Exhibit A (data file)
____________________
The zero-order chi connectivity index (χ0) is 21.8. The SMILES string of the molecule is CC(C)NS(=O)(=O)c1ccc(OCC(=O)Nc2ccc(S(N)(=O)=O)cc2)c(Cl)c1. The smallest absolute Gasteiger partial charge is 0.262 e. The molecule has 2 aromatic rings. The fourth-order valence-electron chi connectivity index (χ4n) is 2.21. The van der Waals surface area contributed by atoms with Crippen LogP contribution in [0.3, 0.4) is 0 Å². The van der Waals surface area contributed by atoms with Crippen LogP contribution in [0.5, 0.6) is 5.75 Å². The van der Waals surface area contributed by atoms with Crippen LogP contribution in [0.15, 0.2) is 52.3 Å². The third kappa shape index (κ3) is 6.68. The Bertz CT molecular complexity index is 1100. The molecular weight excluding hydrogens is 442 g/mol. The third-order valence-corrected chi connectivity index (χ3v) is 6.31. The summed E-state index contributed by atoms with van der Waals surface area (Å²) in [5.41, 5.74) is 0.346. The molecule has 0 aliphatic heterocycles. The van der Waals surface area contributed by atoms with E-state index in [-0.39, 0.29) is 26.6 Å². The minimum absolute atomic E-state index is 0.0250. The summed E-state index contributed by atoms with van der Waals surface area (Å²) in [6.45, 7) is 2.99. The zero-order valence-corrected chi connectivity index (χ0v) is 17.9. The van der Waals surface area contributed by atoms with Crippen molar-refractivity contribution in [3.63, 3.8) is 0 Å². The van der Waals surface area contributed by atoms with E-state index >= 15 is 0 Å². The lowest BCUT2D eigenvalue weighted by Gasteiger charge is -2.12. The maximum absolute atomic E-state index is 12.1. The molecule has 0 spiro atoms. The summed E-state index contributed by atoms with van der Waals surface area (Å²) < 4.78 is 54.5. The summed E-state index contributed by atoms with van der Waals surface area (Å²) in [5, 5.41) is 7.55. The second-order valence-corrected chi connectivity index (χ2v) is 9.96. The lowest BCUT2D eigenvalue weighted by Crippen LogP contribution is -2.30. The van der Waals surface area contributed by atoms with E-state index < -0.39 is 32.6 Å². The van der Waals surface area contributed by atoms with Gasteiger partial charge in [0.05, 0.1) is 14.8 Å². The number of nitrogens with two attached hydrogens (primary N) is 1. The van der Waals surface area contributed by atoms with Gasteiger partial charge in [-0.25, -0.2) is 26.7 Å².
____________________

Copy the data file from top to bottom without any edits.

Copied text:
The zero-order chi connectivity index (χ0) is 21.8. The SMILES string of the molecule is CC(C)NS(=O)(=O)c1ccc(OCC(=O)Nc2ccc(S(N)(=O)=O)cc2)c(Cl)c1. The smallest absolute Gasteiger partial charge is 0.262 e. The molecule has 2 aromatic rings. The fourth-order valence-electron chi connectivity index (χ4n) is 2.21. The van der Waals surface area contributed by atoms with Crippen LogP contribution in [0.3, 0.4) is 0 Å². The van der Waals surface area contributed by atoms with Crippen LogP contribution in [0.5, 0.6) is 5.75 Å². The van der Waals surface area contributed by atoms with Crippen LogP contribution in [0.15, 0.2) is 52.3 Å². The third kappa shape index (κ3) is 6.68. The Bertz CT molecular complexity index is 1100. The molecular weight excluding hydrogens is 442 g/mol. The third-order valence-corrected chi connectivity index (χ3v) is 6.31. The summed E-state index contributed by atoms with van der Waals surface area (Å²) in [5.41, 5.74) is 0.346. The molecule has 0 aliphatic heterocycles. The van der Waals surface area contributed by atoms with E-state index in [-0.39, 0.29) is 26.6 Å². The minimum absolute atomic E-state index is 0.0250. The summed E-state index contributed by atoms with van der Waals surface area (Å²) in [6.45, 7) is 2.99. The zero-order valence-corrected chi connectivity index (χ0v) is 17.9. The van der Waals surface area contributed by atoms with Crippen molar-refractivity contribution in [3.63, 3.8) is 0 Å². The van der Waals surface area contributed by atoms with E-state index >= 15 is 0 Å². The lowest BCUT2D eigenvalue weighted by Gasteiger charge is -2.12. The maximum absolute atomic E-state index is 12.1. The molecule has 0 spiro atoms. The summed E-state index contributed by atoms with van der Waals surface area (Å²) < 4.78 is 54.5. The summed E-state index contributed by atoms with van der Waals surface area (Å²) in [5, 5.41) is 7.55. The second-order valence-corrected chi connectivity index (χ2v) is 9.96. The lowest BCUT2D eigenvalue weighted by Crippen LogP contribution is -2.30. The van der Waals surface area contributed by atoms with E-state index < -0.39 is 32.6 Å². The van der Waals surface area contributed by atoms with Gasteiger partial charge in [0.05, 0.1) is 14.8 Å². The number of nitrogens with two attached hydrogens (primary N) is 1. The van der Waals surface area contributed by atoms with Gasteiger partial charge in [-0.25, -0.2) is 26.7 Å².